Nolan Ryan was a Major League Baseball player and previous CEO of the Texas Rangers. During his 27-year MLB career, Ryan Nolan had 300 wins, 5,714 strikeouts, and seven no-hitters. After his pitching career with the New York Mets, Houston Astros, Texas Rangers, and California Angels, he later became president and CEO of the Texas Rangers. In 1999, Nolan Ryan was elected to the Baseball Hall of Fame.
Nolan Ryan or Lynn Nolan Ryan Jr. was born in Refugio, Texas, on January 31, 1947. Six weeks after Ryan’s youngest sibling was born, they moved to Alvin, Texas, a quiet neighborhood on Houston’s outskirts. Nolan Ryan developed a love for ranching and hunting as a child. During that time, he also woke up early to deliver copies of The Houston Post.
Aside from hunting and ranching, Nolan Ryan also developed a love for baseball at a young age. When he was nine, he played at the Alvin Little League, where he showed his potential by throwing a no-hitter and making it to two All-Star teams. When he was in high school, he joined the varsity team at Alvin High School, where he showcased his unusual arm strength. Nolan had a sizzling fastball that caught the attention of Red Murff, a New York Mets scout. That is why they chose Ryan during the 12th round of the Major League Baseball amateur draft in 1965.
Nolan Ryan started his professional career with the Appalachian Rookie League in Marion, Virginia. He wowed the organization his excellent skills to the point that they allowed him to appear in two games with the Major League team in 1966. However, in 1967, Nolan Ryan failed to make any significant progress because he served a six-month Army Reserve obligation.
The following year, Ryan was back in the Majors for good, where he managed to post a solid 3.09 ERA. In 1969, he helped the Mets beat the heavily favored Baltimore Orioles with his exceptional relief pitching in Game 3 of the World Series. His fastball skills were so astounding that he was nicknamed the “Ryan Express” by the New York media.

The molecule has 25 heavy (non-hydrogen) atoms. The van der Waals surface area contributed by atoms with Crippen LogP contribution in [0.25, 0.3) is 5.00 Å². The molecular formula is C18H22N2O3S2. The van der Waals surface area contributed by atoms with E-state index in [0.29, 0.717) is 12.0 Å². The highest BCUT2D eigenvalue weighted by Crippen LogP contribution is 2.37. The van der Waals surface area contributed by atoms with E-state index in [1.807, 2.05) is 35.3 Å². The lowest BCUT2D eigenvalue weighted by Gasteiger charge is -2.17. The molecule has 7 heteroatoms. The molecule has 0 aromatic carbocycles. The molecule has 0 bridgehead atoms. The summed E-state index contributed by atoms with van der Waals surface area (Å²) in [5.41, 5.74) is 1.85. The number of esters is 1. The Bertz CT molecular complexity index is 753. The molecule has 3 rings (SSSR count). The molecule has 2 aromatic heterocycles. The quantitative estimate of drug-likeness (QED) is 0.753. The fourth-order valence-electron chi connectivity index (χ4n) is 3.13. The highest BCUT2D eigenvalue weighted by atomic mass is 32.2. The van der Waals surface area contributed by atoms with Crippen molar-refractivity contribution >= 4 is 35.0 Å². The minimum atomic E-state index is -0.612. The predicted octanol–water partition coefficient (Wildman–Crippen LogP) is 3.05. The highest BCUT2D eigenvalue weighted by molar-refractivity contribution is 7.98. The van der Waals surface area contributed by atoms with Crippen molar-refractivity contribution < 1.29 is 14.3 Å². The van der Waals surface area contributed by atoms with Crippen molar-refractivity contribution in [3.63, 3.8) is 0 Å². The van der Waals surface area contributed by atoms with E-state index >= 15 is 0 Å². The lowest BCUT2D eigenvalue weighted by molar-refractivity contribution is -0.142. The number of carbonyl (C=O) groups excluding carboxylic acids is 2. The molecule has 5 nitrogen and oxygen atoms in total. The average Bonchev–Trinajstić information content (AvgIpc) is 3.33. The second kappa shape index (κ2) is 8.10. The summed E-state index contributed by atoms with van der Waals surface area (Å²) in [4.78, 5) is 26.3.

However, despite his overwhelming potential, Nolan Ryan still struggled to command his pitches, that is why in 1971, the New York Mets traded him to the California Angels. The trade proved to be a career-changing move for the Nolan Ryan because, in 1972, he managed to record a 2.28 ERA, 19 wins, and an eye-opening 329 strikeouts. The following year, Ryan managed to throw two no-hitters and finished with an MLB record of 383 strikeouts.
After the 1979 season, Nolan Ryan decided to sign a contract with the Houston Astros, which made him the first MLB player to earn more than a million dollars annually. In 1983, Ryan managed to wipe another famous name out of the baseball record books once again by having a career strikeout No. 3,509, which surpassed the total of Walter Johnson.
The passing years seemed to have no effect on Nolan Ryan’s blazing fastball skills. In fact, at the age of 40, he still led the National League with 270 strikeouts and a 2.76 ERA.
After his career with the Houston Astros, Ryan signed with the Texas Rangers, where he topped 300 strikeouts for the sixth time during the 1989 season. A year after that, he managed to throw another no-hitter and became the 20th pitcher to reach 300 career wins.
In 1993, Ryan’s arm finally gave out, and it marked the conclusion of one of Major League Baseball’s most iconic careers. Just like other no-hitters, Nolan Ryan achieved 12 one-hitters and 5,714 strikeouts. He also finished with a career record of 2,795 walks, nearly 1,000 more than any other players.
Today, Nolan Ryan is known for his overpowering fastball and remarkable longevity. He had such an iconic career that he became the only player in Major League Baseball to have his uniform retired by three different teams.
After his pitching career, Nolan Ryan remained active in the sport. He became a special assistant to the Houston Astros and Texas Rangers, and he even co-founded an ownership group that bought two minor league teams. In 2008, Ryan was elected as the president of the Rangers, and he held the position of the team’s CEO from 2011 to 2013. The following year, Ryan returned to being Astros’ special assistant.